Appreciation: The Liebster

The purpose of a blog roll is to let your followers know which blogs you think are awesome, but reviewing blogs is also a great way to help blogs you love find fans. I’ve never participated in blog awards before, but last week, Janelle of The JWS Do Japan reviewed I’ll Make It Myself! and awarded this blog a Liebster Award for “promising bloggers with less than 200 followers.” Like Janelle, instead of following the rules (nominate 11 other bloggers, share 11 things about yourself, answer 11 questions from the person who nominated you, and ask 11 questions for each of your 11 nominees), I’m going to nominate one blog because it makes it more special (and less chain-lettery). Thank you! It really made my day that someone likes my food blog so much. I even made this face: :3 !

First, eleven things about me:
1. I didn’t like potatoes or sweet potatoes until I studied abroad and ate them to be polite at my host family’s house. I have no idea why I didn’t like them before, but I’m grateful that manners led me to discover more food!

2. I love terrible things, especially bad sci-fi given the MST3K/Rifftrax treatment. This extends to terrible cooking shows. My guilty pleasure is Semi-Homemade.

3. My prize possession in the kitchen is a chawan with a cat on it from the Kakishigama kiln in Notojima.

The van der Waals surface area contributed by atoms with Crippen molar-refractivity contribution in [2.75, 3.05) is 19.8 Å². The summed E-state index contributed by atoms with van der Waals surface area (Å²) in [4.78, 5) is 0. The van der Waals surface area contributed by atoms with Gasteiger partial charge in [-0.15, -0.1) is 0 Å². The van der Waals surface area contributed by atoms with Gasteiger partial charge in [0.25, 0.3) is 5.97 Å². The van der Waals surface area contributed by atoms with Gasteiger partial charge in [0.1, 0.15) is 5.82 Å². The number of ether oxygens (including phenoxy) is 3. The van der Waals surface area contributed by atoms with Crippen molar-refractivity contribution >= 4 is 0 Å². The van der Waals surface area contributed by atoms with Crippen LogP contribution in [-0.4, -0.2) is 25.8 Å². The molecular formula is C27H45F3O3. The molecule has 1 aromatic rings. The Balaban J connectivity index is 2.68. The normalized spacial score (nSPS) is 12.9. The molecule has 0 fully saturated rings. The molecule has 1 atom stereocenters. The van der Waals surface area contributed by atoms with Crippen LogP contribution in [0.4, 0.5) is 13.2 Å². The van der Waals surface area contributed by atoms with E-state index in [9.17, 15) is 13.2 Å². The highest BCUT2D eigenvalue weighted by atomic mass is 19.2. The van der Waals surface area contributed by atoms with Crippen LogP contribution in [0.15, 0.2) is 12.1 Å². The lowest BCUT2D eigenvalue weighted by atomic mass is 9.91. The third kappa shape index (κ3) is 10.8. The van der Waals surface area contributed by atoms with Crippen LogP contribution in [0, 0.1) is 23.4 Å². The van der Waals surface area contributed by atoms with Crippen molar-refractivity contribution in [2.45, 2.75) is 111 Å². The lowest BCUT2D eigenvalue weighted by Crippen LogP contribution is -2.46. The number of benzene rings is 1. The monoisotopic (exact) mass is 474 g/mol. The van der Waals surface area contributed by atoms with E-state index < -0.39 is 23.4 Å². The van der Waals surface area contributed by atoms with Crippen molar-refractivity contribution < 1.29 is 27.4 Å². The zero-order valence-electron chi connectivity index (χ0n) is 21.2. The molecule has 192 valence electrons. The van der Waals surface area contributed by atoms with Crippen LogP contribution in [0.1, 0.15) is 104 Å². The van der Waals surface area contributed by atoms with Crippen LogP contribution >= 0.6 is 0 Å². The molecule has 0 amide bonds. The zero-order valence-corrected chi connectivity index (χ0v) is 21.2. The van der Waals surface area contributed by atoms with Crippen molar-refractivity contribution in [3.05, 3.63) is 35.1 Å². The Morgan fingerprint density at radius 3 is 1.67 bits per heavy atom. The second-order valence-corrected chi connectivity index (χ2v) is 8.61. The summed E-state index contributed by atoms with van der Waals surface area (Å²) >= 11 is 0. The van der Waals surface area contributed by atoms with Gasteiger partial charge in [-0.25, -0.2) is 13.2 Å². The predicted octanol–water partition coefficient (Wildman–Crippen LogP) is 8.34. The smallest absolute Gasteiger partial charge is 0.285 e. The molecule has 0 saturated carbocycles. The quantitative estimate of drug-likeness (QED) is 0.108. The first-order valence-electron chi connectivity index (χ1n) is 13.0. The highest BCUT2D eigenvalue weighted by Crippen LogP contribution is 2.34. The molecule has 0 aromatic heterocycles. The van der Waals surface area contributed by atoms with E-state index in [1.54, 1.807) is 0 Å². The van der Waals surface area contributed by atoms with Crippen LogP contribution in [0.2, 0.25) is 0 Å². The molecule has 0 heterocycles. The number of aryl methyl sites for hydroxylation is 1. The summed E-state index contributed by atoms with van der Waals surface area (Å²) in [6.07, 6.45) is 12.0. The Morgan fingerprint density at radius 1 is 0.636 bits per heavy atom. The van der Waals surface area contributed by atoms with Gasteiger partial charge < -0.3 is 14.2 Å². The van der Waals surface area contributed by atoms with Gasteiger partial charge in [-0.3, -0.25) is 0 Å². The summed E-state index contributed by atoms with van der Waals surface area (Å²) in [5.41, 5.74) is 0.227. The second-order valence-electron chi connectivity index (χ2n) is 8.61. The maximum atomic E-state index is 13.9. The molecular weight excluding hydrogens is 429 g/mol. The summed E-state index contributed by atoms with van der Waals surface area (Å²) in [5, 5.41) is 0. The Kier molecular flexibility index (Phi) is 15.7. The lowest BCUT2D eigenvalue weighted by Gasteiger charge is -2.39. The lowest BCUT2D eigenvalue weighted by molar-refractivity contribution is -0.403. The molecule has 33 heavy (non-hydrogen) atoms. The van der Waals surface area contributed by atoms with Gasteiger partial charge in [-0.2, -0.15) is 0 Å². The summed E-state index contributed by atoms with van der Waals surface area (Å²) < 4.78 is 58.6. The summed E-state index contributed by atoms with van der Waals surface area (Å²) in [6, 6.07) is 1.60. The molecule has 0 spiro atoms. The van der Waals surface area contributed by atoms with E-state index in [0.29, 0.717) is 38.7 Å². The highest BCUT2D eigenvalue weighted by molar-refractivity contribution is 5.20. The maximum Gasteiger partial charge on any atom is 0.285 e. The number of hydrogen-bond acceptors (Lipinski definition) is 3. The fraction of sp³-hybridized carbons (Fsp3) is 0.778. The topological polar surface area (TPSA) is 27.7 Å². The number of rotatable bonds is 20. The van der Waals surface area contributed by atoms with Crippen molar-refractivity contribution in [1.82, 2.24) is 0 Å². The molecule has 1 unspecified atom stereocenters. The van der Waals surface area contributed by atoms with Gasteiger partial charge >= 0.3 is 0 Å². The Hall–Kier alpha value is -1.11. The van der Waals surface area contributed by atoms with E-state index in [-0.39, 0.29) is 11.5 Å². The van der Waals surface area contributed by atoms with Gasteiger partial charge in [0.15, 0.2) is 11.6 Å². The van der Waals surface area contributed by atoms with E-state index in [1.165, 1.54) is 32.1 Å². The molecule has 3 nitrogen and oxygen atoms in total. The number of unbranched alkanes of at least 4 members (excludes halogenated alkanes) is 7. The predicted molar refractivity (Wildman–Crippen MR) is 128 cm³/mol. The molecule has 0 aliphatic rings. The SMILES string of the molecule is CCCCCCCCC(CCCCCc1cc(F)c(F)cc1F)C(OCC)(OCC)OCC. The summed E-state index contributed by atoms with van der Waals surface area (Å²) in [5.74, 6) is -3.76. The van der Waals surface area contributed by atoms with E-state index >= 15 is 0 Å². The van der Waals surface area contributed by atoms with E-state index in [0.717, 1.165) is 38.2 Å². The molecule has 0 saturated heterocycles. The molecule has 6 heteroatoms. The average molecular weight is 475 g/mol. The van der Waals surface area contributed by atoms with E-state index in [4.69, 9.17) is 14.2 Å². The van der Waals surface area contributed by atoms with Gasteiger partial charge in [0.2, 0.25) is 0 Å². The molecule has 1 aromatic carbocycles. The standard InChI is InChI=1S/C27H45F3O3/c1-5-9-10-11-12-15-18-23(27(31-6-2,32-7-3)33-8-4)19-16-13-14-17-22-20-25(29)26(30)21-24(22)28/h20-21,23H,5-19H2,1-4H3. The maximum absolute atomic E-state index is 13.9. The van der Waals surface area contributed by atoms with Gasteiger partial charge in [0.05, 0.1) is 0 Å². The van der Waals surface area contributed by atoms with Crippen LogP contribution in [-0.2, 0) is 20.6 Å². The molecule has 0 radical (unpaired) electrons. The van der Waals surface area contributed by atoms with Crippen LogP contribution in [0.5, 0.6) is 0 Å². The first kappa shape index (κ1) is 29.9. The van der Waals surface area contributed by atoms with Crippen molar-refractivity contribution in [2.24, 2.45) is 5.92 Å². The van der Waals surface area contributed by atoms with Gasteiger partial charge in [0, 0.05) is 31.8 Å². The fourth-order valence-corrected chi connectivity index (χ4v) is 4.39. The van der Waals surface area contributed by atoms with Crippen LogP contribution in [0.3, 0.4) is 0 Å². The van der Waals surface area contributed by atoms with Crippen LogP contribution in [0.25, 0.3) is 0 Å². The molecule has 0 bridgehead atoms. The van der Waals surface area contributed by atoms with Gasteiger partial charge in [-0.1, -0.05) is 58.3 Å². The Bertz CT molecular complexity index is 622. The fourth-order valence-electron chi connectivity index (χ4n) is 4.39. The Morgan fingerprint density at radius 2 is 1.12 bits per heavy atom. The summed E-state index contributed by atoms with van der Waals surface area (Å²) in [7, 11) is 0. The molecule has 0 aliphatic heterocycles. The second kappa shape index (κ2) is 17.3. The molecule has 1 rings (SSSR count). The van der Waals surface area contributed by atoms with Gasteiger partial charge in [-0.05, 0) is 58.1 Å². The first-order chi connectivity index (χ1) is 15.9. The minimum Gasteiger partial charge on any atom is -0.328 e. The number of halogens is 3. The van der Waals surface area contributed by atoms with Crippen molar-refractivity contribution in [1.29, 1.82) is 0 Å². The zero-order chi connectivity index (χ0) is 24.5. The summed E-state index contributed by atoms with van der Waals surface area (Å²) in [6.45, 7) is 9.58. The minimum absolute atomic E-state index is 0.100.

4. I enjoy going to tea ceremony, especially with the casual group I sometimes attend, but I’m terrible at it. Also, don’t ask me to make matcha!

5. I consider my new-found enjoyment of natto conquering one of the last bastions of “food foreigners dislike.” Others included umeboshi (pickled plums), azuki beans, and matcha.

6. I love Brussels sprouts, but they have to be pan-cooked, not boiled.

7. My friend who inspired me to create this blog also recommended Yoshinaga Fumi’s manga Kinô, Nani Tabeta? because I reminded her of the main character–eerily accurate.

8. I tend to overthink meals–I’m always thinking about how to combine the ingredients in my fridge.

9. When I go on vacation, I prefer activity and walking to sitting on the beach. Hiking, rafting, mountain-climbing, even just walking everywhere. Gardens are also a must.

10. My husband and I have been collecting Blanton’s corks (and the bourbon itself, of course.) We are one Japan-only bottle of straight-from-the-barrel from having them all!

11. My exercise of choice is swimming.

Next, Janelle had the following questions for me:

1. What is your absolute favourite food of all time?
Strawberries. I have been obsessed since I was a small child, which is sad because strawberries for your birthday when your birthday is in December? Not in the Midwest! I tend to just eat them straight or on top of yogurt or oatmeal because why mess with the perfect food? That said, I have a soft spot for chunky strawberry ice cream.